Best Practice No. 3: Become skilled in Pediatric Acupuncture.
This sounds obvious, but there’s more to it. Children are not little adults - meaning the TCM you learned in school is not necessarily appropriate or relevant to the treatment of kids. Children possess unique characteristics that distinguish their patterns of illness and development from those of adults. Along with gaining a deep understanding of Pediatric Acupuncture, learning how to engage a child’s amazingly vibrant yang qi, diagnosing through touch, observation, smell, adroitly interviewing the child and his or her parents – together these represent the keys to effective treatment and a successful practice.
There is much to learn, and in addition to the resources listed in Best Practice 2, look for teachings and classes offered by these wonderful pioneers in pediatric acupuncture and TEAM: Efrem Korngold (chinesemedicineworks.com) and Stephen Cowan (stephencowanmd.com), Robin Ray Green (acupuncturepediatrics.com), Bob Flaws and his Pediatrics CE course through Blue Poppy(bluepoppy.com), the late Alex Tiberi’s pediatric CE course through PCOM (pacificcenterforlifelonglearning.com). For your library, add these books: Julian Scott’s Acupuncture in The Treatment of Children, Bob Flaw’s A Handbook of TCM Pediatrics, May Loo’s Pediatric Acupuncture, Elisa Rossi’s Pediatrics in Chinese Medicine, Stephen Cowan’s Fire Child Water Child. (If you know of other individuals/organizations and books that can help further all of us pediatric specialists, please, leave a comment below with your recommendations so that we can all keep learning from our contemporary experts.)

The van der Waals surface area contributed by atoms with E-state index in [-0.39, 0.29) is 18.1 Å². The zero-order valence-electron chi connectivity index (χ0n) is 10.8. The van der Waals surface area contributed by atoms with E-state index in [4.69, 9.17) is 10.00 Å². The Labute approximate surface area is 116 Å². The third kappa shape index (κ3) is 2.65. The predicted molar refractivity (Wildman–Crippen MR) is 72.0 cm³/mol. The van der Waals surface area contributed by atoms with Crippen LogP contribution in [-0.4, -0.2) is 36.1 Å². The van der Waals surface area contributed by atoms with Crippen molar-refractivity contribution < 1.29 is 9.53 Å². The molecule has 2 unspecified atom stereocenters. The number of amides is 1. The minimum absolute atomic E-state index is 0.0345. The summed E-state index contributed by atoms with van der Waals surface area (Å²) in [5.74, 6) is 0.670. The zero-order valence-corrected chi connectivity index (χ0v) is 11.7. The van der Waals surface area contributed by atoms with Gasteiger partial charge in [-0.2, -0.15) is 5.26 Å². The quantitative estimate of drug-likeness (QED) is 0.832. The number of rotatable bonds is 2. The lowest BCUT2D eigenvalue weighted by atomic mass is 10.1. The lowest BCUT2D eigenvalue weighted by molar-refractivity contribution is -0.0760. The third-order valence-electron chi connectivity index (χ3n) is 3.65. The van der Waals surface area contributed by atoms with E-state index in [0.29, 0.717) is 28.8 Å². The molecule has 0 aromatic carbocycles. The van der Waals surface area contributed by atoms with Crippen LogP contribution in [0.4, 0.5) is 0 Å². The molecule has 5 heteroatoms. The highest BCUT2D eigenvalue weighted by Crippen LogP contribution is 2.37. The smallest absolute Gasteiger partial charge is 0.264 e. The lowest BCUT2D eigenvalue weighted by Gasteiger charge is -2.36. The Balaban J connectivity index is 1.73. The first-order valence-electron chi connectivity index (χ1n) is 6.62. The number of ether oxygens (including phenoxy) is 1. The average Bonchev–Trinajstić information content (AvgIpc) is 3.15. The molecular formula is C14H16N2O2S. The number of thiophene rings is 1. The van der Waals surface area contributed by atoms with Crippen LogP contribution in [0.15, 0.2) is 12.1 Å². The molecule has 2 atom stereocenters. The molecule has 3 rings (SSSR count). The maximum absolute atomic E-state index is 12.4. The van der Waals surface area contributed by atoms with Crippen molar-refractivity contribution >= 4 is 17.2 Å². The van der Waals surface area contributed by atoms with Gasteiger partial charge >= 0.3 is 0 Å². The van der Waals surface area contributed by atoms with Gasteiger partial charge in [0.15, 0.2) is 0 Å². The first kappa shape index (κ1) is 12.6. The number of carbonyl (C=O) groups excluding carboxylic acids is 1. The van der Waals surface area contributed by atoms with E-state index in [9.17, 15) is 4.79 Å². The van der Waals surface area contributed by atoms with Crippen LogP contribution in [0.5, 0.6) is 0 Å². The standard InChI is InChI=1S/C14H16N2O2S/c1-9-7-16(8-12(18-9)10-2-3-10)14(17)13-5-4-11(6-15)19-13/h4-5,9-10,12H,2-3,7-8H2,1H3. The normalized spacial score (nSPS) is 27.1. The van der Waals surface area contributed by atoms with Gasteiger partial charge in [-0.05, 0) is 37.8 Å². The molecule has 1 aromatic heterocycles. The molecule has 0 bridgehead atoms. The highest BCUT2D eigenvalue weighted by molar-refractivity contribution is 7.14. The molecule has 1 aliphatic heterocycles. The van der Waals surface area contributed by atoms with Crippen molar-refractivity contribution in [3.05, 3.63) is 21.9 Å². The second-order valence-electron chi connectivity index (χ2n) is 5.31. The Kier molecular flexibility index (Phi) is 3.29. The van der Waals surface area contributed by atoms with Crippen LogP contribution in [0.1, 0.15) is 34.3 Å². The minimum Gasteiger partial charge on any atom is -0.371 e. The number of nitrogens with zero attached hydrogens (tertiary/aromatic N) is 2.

Best Practice No. 4: Market Yourself to Your Target Audience
Pediatric Acupuncture is a specialty getting greater traction with the Traditional East Asian Medicine community here in the United States. The public, on the other hand, is almost completely unaware of the existence of PA, or the mere fact that you can use TEAM to treat children. There is a LOT of education to be done, then, for raising awareness of PA, particularly among parents and grandparents, teachers and even other pediatricians. Even adults who’ve been successfully treated by TEAM do not consider bringing their child---simply because they don’t know children can be treated by us! With PA, acupuncturists have an opportunity to help kids become healthier and support their optimal development---to be a pivot to changing this country’s rising chronic health problems. Let’s bridge that gap with our medicine, our passion and targeted public education! Consider developing a PA-specific brochure and/or update your website to prominently highlight your pediatric focus. Creating an Ideal Patient Profile will also help tremendously to attract kids and their parents that you want to see and work with every day.